Prescription profile of Chinese herbal products containing coumestrol, genestein, and/or daidzein among female users: an analysis of national health insurance data in Taiwan between 1997 and 2007
1 Department of Chinese Medicine, Linsen (Chinese Medicine) Branch and Chinese Medicine Clinic Center, Taipei City Hospital, Taipei, Taiwan
2 Institute of Traditional Medicine, School of Medicine, National Yang-Ming University, Taipei, Taiwan
3 Department of Mathematical Sciences, National Chengchi University, Taipei, Taiwan
4 Department of Obstetrics and Gynecology and Department of Chinese Medicine, Yangming Branch, Taipei City Hospital, Taipei, Taiwan
5 Department of Obstetrics and Gynecology, Zhongxing Branch, Taipei City Hospital, Taipei, Taiwan
6 Department of Public Health, College of Medicine, National Cheng Kung University, Tainan, Taiwan
7 Departments of Occupational and Environmental Medicine and Internal Medicine, National Cheng Kung University Hospital, Tainan, Taiwan
Chinese Medicine 2012, 7:22 doi:10.1186/1749-8546-7-22Published: 16 October 2012
Some Chinese herbs contain several kinds of phytoestrogens, and these herbs are commonly prescribed in Taiwan. Phytoestrogens may influence the effects of estrogen in females, although their activities are weak. This study aims to identify the risk and analyze the prescription profile of commonly used phytoestrogenic herbs in Taiwan.
The study analyzed women who had been prescribed phytoestrogenic herbs including coumestrol, genistein and/or daidzein between 1997 and 2007 in a fixed cohort taken from all female beneficiaries from the National Health Insurance Research Database of Taiwan. The prescription frequencies, cumulated dosages, and primary indications were listed.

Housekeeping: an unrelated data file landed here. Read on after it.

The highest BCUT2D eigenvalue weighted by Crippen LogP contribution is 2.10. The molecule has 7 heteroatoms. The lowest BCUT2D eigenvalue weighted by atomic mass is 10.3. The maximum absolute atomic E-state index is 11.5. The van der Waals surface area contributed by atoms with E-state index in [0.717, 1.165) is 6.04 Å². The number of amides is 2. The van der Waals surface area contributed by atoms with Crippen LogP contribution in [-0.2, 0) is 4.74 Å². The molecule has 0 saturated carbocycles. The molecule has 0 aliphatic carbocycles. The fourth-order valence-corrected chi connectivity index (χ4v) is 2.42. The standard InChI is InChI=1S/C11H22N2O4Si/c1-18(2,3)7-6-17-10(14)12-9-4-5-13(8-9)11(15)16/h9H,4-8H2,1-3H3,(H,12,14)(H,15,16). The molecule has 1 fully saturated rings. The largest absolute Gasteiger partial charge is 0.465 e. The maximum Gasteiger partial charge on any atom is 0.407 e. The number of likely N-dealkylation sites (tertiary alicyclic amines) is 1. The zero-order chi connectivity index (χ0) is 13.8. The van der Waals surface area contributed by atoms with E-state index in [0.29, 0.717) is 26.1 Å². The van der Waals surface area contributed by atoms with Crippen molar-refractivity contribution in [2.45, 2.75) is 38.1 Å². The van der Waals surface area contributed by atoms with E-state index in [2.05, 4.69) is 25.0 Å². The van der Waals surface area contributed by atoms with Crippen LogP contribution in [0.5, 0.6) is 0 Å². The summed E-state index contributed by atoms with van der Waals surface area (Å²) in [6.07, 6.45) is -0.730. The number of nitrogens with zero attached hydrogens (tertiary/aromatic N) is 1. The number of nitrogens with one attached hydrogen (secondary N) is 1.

A total of 462,861 women were included in the study, of whom ~47.0% had used phytoestrogenic herbs at least once during the study period. A total of 6,270,813 prescriptions were recorded, and more than 20% of these contained phytoestrogens. The most commonly prescribed herb and formula were Puerariae Radix and Ge gen tang (Pueraria Decoction), respectively. Most of the prescriptions were issued for diseases of the respiratory system, followed by symptoms, signs, and ill-defined conditions and diseases of the musculoskeletal system and connective tissue.
This study shows that women who sought medical treatment from Chinese medicine doctors for relief of respiratory discomfort had a high possibility of exposure to phytoestrogenic herbs. Safety issues related to the female endocrine system should be a priority for future research.